As artists, we are all romantic dreamers. All art is romantic and allows, even demands, we fall in love with it. It’s we who are the romantics.We have to fall in love with a book in order to even want to turn the page.

I’m hoping you’ll fall in love with Dreamers,and that’s why I wrote it.

 

Events, General

3rd Year in a Row at the California State Fair Authors’ Booth

Meet me in the Authors’ Booth. I’ve been invited to the California State Fair Author’s Booth in Sacramento for the 3rd year in a row and I’d like to invite you too.

My first year in the California Author's Book at the State Fair

The California State Fair is held at the Cal State Expo in downtown Sacramento from July 14th through July 31st. I’ll be there four days: July 19, 26, 29 and 31st. Here’s a calendar showing all 37 of the California Authors and when we will be appearing. Notice the fabulous photos of rides at the bottom of the calendar! It’s that much fun, believe me. Naida West, renown novelist of California history (No Rest for the Wicked, River of Red Gold, Eye of the Bear) is coordinating the entire author line up for the fourteenth year. Here’s what the Sacramento Bee has to say about Naida and the Authors’ Booth.

I’ll be showcasing my novel of magic realism, Sundagger.net, and taking orders for my upcoming novel, DREAMERS, a dangerous romance of the ’60s. I’d love to see you. We can talk about books or whatever else interests you.I am eager to hear what you have to say.

Here’s me in the Author’s Booth last year.

What was I thinking about?  Authors and Books by Dead Guys. I was wondering if the only books that count are those by dead guys.

So let’s make a date. All you lovers of books (And maybe also fabulous state fairs, beautiful horses, amazing livestock, popular music and top-of-the-line amusement parks) come on by the Authors’ Booth in Building C where the county exhibits are, right next to the buildings full of glorious newborn pigs, goats, sheep and cows. Look me up on BookTour for  directions.  I’ll be  looking for you.

General

A Book for a Haircut

A Book for a Haircut?

I sold my novel for a haircut. I collected on the haircut two mornings ago and I must say it was clearly worth it.  For about fifteen minutes afterward, I felt like I was back in my teens when I could get a thrill styling my hair, making myself “prettier” in the mirror, a thrill as wild and satisfying as writing a good story. Now my hair is wavier, lighter, and fuller.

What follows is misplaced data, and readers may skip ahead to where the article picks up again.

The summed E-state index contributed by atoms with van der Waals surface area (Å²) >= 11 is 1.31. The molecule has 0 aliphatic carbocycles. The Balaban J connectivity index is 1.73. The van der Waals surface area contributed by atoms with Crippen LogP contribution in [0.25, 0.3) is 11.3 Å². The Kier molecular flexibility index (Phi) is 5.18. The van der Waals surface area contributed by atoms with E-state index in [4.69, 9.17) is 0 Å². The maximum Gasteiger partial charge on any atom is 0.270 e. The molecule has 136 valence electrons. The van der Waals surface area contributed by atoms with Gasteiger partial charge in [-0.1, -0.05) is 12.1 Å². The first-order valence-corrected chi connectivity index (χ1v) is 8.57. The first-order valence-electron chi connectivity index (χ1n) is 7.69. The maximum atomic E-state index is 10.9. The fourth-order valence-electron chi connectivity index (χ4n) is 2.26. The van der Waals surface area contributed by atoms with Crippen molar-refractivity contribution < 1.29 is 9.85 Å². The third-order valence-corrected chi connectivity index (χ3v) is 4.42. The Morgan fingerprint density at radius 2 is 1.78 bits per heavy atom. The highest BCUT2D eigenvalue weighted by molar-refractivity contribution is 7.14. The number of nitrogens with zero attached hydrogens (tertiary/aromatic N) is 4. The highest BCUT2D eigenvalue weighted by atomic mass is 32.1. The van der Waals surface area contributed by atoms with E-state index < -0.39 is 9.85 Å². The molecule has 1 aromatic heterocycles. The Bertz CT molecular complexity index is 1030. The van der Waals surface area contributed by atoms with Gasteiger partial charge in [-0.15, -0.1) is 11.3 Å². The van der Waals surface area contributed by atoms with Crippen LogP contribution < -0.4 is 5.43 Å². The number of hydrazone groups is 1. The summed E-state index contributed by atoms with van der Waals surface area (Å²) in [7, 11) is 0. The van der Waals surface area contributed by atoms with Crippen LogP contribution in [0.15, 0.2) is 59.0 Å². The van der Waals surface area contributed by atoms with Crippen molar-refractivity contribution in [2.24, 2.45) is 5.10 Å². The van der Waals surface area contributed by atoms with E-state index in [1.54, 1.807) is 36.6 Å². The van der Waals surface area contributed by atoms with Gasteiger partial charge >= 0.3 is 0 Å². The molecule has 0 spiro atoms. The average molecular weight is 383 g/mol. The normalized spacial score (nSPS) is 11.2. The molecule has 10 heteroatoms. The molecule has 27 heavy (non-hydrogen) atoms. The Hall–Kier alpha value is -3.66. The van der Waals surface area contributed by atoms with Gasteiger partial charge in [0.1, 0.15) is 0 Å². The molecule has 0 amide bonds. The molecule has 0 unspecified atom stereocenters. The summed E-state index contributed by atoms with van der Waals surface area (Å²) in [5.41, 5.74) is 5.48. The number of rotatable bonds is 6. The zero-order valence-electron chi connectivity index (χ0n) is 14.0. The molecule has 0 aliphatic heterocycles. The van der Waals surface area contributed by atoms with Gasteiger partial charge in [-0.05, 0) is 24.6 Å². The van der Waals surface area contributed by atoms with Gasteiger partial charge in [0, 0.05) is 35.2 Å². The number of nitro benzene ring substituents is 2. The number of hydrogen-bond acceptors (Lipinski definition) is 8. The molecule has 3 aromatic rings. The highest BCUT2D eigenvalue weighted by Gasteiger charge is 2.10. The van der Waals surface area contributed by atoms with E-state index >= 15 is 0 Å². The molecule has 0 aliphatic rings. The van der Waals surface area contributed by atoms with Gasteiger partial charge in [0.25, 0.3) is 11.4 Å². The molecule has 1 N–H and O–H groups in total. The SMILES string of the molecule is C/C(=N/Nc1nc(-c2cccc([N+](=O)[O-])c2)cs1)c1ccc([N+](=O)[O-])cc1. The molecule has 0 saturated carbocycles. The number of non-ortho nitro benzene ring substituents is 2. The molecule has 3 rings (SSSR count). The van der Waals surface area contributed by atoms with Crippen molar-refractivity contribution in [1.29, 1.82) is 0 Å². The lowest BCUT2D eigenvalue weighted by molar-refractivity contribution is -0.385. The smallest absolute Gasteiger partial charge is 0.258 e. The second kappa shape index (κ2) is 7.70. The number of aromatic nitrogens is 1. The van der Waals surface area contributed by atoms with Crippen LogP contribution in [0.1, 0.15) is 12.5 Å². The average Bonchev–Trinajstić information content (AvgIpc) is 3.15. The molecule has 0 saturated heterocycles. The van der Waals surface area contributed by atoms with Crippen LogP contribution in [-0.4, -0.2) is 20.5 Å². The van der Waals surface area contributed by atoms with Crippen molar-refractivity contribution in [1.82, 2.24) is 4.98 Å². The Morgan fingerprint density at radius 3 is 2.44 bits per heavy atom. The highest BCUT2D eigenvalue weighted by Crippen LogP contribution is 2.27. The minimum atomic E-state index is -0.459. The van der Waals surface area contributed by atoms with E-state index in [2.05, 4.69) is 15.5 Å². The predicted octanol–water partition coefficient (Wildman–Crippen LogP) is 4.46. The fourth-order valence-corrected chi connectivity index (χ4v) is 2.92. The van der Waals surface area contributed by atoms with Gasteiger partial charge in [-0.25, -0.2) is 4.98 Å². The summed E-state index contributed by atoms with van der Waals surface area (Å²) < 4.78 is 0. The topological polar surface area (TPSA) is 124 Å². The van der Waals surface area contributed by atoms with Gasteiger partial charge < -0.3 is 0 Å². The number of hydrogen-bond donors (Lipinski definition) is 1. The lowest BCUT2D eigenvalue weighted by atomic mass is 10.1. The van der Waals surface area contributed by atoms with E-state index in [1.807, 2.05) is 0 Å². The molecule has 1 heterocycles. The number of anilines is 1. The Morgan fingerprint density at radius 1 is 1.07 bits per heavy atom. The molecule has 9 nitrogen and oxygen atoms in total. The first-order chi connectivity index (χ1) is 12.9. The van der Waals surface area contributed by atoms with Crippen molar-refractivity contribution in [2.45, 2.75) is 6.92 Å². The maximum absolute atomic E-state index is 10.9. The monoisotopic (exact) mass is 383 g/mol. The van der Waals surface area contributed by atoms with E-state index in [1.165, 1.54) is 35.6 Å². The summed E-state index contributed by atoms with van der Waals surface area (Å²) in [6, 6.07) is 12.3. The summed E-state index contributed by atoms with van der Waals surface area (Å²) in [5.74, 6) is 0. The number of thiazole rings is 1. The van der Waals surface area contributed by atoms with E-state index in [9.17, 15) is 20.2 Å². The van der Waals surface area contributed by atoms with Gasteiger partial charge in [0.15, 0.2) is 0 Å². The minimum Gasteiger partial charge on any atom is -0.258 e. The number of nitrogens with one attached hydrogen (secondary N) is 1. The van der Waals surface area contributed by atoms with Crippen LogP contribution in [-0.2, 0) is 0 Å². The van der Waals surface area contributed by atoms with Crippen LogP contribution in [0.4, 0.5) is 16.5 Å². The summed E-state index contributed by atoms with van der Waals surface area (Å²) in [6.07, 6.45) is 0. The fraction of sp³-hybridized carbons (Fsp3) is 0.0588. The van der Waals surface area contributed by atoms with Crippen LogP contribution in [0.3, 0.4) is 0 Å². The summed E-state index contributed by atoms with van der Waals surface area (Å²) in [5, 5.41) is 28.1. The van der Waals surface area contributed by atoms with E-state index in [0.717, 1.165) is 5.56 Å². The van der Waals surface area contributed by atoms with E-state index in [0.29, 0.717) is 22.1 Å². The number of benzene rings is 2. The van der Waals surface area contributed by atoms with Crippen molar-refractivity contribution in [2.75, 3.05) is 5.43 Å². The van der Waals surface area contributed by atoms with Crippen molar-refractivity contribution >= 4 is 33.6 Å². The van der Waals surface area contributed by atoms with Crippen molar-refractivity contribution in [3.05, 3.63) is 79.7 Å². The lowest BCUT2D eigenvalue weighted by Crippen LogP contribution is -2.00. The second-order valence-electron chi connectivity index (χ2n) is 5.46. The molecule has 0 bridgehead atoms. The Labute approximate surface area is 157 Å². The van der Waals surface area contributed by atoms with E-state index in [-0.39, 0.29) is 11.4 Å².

You see, my hair has been carefully sculpted because the hair cutter is also a sculptor. Hair designer, Aaron Poovey, specializes in metal and marble.  He makes marble polar bears 2-1/2 feet tall that you can sit on while you are waiting for your haircut outside his “salon” in  his one-story house in Sebastopol, CA.  In his yard, colored glass and metal sculptures twinkle in the morning sun from where they stand tall on their pedestals and on beds of white stones.

Sitting in the styling chair, I feel special. Because hair is important–or has been for me since I was seven and jealous of one classmate’s long ribboned braids and another’s dark Shirley Temple curls. Going gray in my twenties, I decided natural was best, and for better or worse, that’s what my hair is now. I’ve never paid for a hair cut with my book before. So this is a special event.

In the chair, I notice the small bears of green and brown marble, the miniature spiraling, dancing metal figures perched on chairs and small tables, cluttered countertops and window ledges. Sculptures rest on top of magazines and used paperbacks, framed by hair spray and  “mud” as Aaron describes the gel used to style hair.

Why did I sell my book for a haircut? It was because of what Aaron Poovey said to me when I met him at an “Art at the Source” event at a nearby artist’s house (AKA “art at the source”), produced for the last 17 years by the Sebastopol Art Center.  We were talking about how to succeed in the business of being artists, being fully self-expressed. We were talking about what it takes to be creative, to write a book for example or play music or make a sculpture like that gentle marble polar bear I sat on in Aaron’s front yard, head bending low as if weighed down by melting ice flows and the increasing possibility of extinction.